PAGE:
Want CNET to notify you of price drops and the latest stories?

2014 Tech Car of the Year: A carbon fiber hyper hybrid

CNET's judges weighed in on the best cars we drove this year, picking the most advanced from an impressive field. In addition, check out the Car Tech 10, our awards for a variety of achievements in the automotive industry.

Wayne Cunningham Managing Editor / Roadshow
Wayne Cunningham reviews cars and writes about automotive technology for CNET's Roadshow. Prior to the automotive beat, he covered spyware, Web building technologies, and computer hardware. He began covering technology and the Web in 1994 as an editor of The Net magazine.
Antuan Goodwin Reviews Editor / Cars
Antuan Goodwin gained his automotive knowledge the old fashioned way, by turning wrenches in a driveway and picking up speeding tickets. From drivetrain tech and electrification to car audio installs and cabin tech, if it's on wheels, Antuan is knowledgeable.
Expertise Reviewing cars and car technology since 2008 focusing on electrification, driver assistance and infotainment Credentials
  • North American Car, Truck and SUV of the Year (NACTOY) Awards Juror
Tim Stevens Former editor at large for CNET Cars
Tim Stevens got his start writing professionally while still in school in the mid '90s, and since then has covered topics ranging from business process management to video game development to automotive technology.
Brian Cooley Editor at Large
Brian Cooley is CNET's Editor at large and has been with the brand since 1995. He currently focuses on electrification of vehicles but also follows the big trends in smart home, digital healthcare, 5G, the future of food, and augmented & virtual realities. Cooley is a sought after presenter by brands and their agencies when they want to understand how consumers react to new technologies. He has been a regular featured speaker at CES, Cannes Lions, Advertising Week and the Publicis HealthFront. He was born and raised in Silicon Valley when Apple's campus was mostly apricots.
Expertise Automotive technology, smart home, digital health. Credentials
  • 5G Technician, ETA International
Wayne Cunningham
Antuan Goodwin
Tim Stevens
Brian Cooley
6 min read
2014 CNET Tech Car of the Year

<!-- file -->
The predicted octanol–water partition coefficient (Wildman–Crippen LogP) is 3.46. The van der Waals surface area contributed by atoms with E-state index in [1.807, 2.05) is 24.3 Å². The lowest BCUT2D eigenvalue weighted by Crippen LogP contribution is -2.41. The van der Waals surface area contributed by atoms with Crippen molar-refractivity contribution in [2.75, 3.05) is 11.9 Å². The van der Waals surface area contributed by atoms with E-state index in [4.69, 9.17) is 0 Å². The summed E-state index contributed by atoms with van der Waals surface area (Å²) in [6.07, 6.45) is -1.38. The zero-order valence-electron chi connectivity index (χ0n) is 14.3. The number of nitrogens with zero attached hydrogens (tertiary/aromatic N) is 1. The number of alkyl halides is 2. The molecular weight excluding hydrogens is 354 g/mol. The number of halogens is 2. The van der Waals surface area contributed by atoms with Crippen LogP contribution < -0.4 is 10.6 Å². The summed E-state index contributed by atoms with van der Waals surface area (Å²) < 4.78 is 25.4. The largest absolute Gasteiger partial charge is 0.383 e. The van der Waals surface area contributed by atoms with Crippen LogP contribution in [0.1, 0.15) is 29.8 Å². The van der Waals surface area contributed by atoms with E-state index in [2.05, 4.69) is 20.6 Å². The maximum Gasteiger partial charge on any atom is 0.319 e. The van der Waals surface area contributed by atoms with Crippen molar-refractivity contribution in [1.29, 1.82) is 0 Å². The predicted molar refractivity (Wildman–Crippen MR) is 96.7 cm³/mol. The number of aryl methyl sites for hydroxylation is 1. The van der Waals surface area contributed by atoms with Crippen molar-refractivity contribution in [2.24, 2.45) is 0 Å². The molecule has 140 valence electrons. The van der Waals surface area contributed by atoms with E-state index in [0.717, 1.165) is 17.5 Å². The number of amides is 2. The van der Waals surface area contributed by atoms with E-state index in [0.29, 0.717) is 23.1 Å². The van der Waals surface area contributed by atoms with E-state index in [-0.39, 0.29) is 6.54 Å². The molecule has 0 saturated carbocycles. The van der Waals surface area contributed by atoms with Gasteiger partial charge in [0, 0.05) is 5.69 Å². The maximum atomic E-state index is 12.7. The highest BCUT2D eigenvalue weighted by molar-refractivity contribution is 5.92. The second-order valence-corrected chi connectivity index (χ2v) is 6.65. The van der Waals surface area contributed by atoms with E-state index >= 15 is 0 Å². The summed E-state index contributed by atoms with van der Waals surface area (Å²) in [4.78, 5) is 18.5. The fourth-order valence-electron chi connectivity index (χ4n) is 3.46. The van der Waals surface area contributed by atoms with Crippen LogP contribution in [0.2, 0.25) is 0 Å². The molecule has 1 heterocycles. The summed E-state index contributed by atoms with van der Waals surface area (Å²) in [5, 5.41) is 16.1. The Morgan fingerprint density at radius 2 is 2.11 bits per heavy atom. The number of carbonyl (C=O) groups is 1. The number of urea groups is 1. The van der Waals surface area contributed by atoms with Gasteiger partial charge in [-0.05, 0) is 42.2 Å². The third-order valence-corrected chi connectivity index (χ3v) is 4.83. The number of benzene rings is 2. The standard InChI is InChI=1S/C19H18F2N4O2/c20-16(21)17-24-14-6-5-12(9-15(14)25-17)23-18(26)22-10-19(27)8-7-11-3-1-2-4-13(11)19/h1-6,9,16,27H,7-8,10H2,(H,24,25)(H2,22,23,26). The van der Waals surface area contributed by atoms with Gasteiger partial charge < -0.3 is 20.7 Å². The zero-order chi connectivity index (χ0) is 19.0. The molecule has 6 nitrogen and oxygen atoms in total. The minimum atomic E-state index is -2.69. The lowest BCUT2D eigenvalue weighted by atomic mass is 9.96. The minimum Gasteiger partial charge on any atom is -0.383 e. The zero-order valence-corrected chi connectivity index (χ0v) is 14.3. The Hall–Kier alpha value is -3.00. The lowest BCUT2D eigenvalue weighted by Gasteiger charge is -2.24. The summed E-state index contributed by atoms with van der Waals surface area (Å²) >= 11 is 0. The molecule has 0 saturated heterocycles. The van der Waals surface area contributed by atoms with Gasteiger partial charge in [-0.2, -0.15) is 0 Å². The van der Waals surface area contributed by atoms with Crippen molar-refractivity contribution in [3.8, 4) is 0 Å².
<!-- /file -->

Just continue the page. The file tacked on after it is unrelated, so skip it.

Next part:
We narrowed the field down to five nominees for the 2014 Tech Car of the Year award at the beginning of December, and now CNET's judges have weighed in on our final choices. There were some strong contenders, making a unanimous choice difficult, but there can only be one...

Enlarge Image
Josh Miller/CNET

Winner: BMW i8

This car represents a marvel of innovative engineering. Carbon fiber in its construction not only keeps the weight down, but cheaper production of this material could make it a standard for cars of the future. BMW took a risk with the design, putting something on the road that looks like it should still bear a concept label. LED headlights make for another important touch, along with a head-up display and driver assistance features. Judge Tim Stevens noted that "it's undoubtedly one of the most interesting new cars on the road."

With an electric motor driving the front wheels and a compact gasoline engine at the rear, the i8 combines all-wheel drive with plug-in hybrid fuel efficiency. However, in the same car you can experience a thrilling driving experience, eating up corners with this nimble ultimate driving machine. Judge Wayne Cunningham notes that the i8 "is an extraordinary technical achievement."

Finally, BMW's iDrive cabin electronics system sneaks in an impressive roster of connected features. The car comes with its own data connection powering online destination search and built-in apps. iDrive gets expanded features through the ConnectedDrive app on a driver's smartphone, bringing in everything from social media to online music.

The Audi A3 came in as our favorite runner-up, embodying near-perfect connected cabin tech, but its drivetrain didn't represent a significant advance. Also up for serious consideration was the Infiniti Q50S Hybrid , an amazing technical achievement with its drive-by-wire steering and efficient gasoline-electric drivetrain. Fan favorite the Tesla Model S made the nominees list for its impressive drivetrain, but when we reviewed the 2014 P85 Plus model earlier this year we didn't find much advancement in its cabin electronics, and it still lacked any driver assistance features. Tesla's recent update of the Model S addresses some of those issues, so we will likely be reconsidering it for next year. The Ford Fusion Energi made our nominee list for its excellent driver assistance features and economical plug-in hybrid drivetrain, but its cabin tech couldn't carry it over the top.

The Car Tech 10

There was a lot more going on in the past year besides five really, really good tech cars. That's why we also have The Car Tech 10, a mish-mash of cars that left lasting impressions and various achievements in automotive technology.

Thrill ride: 2015 Dodge Challenger SRT Hellcat

Antuan Goodwin/CNET

Here's a monster of a car that could have easily been a one-trick pony; a big, dumb brute that's defined merely by its terrifying 707-horsepower, supercharged V-8. But the Hellcat arrived with some of the best tech that FCA has to offer, including the latest generation of Chrysler's app-connected Uconnect infotainment, an adaptive suspension and a driver-tweakable SRT powertrain. Oh and did we mention that it's packing 707 horsepower? It bears repeating.

An honorable mention goes to our Tech Car of the Year, the BMW i8, which is a thrill ride in its own right. In the words of CNET's Brian Cooley, "The way its electric front drive marries with the ICE rear drive is almost like magic."